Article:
Authenticating GNSS: Proofs against Spoofs, Part 1

Authentication is an essential problem in the field of communication: confirming that a pretended identity of a user or transmitted information does, in fact, really correspond to the true identity or source.

Authentication is an essential problem in the field of communication: confirming that a pretended identity of a user or transmitted information does, in fact, really correspond to the true identity or source.

In the context of a face-to-face conversation, we can authenticate the communication by recognizing the voice and the look of one’s conversational partner. A letter can be authenticated by identifying the handwriting of its sender, and in small, wired local area networks the originator is apparent by following the cable connections. This situation changes fundamentally in the scope of modern communication over wide area networks or radio links.

Circumstances also vary the importance of authentication. We may not care that the author of a cooking recipe is indeed Paul Bocuse, as long as the ingredients and preparation instructions produce an excellent meal. On the other hand, it is important to know that the originator of an application for payment is indeed the plumber who repaired the toilet or the electrician who installed the new light fixtures.

Even more important is authenticity in matters of safety- and security-related information. For example, in the handling of a railway level crossing, system operators must be assured that only the signalman is able to raise the gate.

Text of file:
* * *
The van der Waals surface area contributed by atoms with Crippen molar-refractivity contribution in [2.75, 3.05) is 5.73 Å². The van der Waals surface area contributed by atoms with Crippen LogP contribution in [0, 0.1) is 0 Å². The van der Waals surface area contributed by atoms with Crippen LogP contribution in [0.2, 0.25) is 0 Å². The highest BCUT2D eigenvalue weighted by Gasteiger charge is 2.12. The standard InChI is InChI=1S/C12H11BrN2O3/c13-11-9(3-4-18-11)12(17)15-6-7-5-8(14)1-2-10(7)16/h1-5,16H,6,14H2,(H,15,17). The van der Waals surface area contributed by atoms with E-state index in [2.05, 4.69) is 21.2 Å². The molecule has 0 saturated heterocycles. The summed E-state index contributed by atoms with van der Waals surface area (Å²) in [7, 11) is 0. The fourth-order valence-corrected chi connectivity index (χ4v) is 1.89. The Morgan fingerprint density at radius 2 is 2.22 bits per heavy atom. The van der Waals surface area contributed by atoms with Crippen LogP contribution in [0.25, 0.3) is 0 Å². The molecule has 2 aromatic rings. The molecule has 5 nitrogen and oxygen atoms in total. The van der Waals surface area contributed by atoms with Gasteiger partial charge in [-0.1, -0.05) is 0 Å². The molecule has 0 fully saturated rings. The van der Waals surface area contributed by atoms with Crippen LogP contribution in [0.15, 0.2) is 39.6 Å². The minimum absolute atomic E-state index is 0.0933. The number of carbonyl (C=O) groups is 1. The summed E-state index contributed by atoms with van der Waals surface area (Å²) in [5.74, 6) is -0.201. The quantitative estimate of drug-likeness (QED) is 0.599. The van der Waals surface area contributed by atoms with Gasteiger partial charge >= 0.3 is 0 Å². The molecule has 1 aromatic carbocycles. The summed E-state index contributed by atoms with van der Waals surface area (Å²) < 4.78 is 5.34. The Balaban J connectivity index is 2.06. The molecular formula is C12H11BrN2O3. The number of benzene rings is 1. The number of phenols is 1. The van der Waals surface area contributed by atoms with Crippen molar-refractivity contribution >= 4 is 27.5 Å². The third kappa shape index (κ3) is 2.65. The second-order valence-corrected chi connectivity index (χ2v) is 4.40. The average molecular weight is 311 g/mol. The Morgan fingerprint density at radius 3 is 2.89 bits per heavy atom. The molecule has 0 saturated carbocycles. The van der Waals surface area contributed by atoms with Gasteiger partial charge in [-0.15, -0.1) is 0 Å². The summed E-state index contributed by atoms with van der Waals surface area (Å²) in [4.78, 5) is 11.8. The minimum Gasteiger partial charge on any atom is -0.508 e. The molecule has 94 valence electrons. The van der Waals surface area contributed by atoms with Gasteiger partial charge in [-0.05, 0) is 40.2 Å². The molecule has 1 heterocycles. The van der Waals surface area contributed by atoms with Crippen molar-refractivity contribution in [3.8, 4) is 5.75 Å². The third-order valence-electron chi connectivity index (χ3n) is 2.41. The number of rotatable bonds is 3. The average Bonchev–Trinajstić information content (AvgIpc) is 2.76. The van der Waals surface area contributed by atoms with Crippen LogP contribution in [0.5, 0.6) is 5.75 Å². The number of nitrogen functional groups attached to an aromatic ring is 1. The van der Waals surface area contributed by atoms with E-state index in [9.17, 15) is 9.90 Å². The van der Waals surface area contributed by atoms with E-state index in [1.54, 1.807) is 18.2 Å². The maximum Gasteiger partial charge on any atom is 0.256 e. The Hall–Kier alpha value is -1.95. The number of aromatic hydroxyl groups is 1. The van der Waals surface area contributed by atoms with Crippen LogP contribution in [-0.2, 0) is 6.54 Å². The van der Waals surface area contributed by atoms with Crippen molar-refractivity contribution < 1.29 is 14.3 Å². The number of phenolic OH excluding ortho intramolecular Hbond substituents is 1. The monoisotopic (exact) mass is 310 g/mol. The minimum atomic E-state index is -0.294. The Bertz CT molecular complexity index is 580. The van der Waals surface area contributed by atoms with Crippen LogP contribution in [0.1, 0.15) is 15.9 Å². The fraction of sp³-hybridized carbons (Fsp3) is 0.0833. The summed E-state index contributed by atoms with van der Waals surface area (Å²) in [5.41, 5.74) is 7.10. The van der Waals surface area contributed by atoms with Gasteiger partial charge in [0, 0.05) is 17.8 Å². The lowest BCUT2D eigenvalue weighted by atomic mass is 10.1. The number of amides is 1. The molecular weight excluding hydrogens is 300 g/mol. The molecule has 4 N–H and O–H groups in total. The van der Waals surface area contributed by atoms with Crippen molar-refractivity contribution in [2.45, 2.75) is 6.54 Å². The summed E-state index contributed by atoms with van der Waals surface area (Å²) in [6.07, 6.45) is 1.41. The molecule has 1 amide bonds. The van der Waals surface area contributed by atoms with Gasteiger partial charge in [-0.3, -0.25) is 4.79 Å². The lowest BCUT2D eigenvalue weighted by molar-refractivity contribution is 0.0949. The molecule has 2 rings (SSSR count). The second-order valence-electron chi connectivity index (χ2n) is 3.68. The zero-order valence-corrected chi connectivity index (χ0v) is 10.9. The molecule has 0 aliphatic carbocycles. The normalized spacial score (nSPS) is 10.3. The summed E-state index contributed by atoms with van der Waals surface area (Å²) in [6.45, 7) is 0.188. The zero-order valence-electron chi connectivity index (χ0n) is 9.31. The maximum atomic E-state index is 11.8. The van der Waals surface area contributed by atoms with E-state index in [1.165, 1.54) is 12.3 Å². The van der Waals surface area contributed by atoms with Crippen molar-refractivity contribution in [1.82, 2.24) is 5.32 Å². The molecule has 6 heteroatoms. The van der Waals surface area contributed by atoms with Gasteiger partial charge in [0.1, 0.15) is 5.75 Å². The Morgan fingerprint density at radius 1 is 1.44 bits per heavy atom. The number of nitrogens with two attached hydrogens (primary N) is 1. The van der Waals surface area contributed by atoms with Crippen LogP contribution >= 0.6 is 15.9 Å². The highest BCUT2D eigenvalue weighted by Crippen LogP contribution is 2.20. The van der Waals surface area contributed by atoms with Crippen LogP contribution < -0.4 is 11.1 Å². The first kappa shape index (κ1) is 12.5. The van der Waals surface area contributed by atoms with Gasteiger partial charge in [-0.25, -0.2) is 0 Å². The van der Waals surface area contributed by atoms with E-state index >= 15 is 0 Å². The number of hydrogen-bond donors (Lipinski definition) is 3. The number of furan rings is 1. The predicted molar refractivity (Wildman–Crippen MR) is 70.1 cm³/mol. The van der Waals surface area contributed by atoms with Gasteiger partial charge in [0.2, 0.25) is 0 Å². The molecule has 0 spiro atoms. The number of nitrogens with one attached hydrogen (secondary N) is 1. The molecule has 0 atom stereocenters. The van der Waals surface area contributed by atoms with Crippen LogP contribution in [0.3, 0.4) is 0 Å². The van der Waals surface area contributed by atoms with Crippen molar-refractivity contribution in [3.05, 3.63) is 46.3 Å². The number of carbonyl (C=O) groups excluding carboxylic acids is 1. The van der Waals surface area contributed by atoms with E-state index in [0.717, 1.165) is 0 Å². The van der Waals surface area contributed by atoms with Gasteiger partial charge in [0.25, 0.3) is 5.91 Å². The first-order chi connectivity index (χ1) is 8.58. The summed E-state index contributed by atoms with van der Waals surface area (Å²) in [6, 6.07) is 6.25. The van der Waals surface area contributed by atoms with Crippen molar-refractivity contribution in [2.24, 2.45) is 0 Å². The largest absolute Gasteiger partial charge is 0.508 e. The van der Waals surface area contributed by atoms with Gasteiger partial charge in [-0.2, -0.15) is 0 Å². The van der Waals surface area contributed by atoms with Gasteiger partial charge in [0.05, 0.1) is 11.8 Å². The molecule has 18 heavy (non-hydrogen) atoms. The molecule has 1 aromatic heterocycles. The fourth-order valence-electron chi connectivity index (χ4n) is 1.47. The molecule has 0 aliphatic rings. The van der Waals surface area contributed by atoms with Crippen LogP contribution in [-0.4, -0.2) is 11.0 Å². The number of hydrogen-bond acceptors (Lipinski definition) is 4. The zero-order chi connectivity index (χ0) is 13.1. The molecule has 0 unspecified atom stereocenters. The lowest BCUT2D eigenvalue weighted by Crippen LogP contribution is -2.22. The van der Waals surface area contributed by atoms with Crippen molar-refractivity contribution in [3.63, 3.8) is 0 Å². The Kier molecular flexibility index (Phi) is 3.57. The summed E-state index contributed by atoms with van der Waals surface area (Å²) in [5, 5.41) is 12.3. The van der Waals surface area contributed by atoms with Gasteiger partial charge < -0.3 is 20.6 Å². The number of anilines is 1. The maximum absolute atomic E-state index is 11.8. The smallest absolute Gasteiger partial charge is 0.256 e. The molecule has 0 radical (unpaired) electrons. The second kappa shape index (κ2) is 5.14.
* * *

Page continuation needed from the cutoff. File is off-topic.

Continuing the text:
Authentication in GNSS
In the context of satellite navigation systems, the transmission of information takes place over radio links — by their very nature, an insecure data channel.

GNSS communications contain several areas of concern regarding the confirmation of the origin of a message and/or the identity of its sender. In matters involving user segment data links, two different kinds of authentication issues arise: first, confirmation that a navigation signal actually originates from the indicated satellite and, second, proof that the user receiver is authorized to make use of the signal.

Both proofs of identity are relevant for the security of military applications of GPS. On the one hand, it must be assured that a potential foe is not able to gain any benefit from the system, for example, by aiding the navigation of the foe’s cruise missiles with GPS signals. On the other hand, authorized GPS military users need to guarantee that misrouting of one’s weapons by means of spoofed signals does not occur.

Spoofing denotes the misguiding of users by means of forged signals and manifests itself as an error source in both military and civil GNSS applications. In safety-critical civil realms such as aviation, detection of forged signals must be reliable. . .

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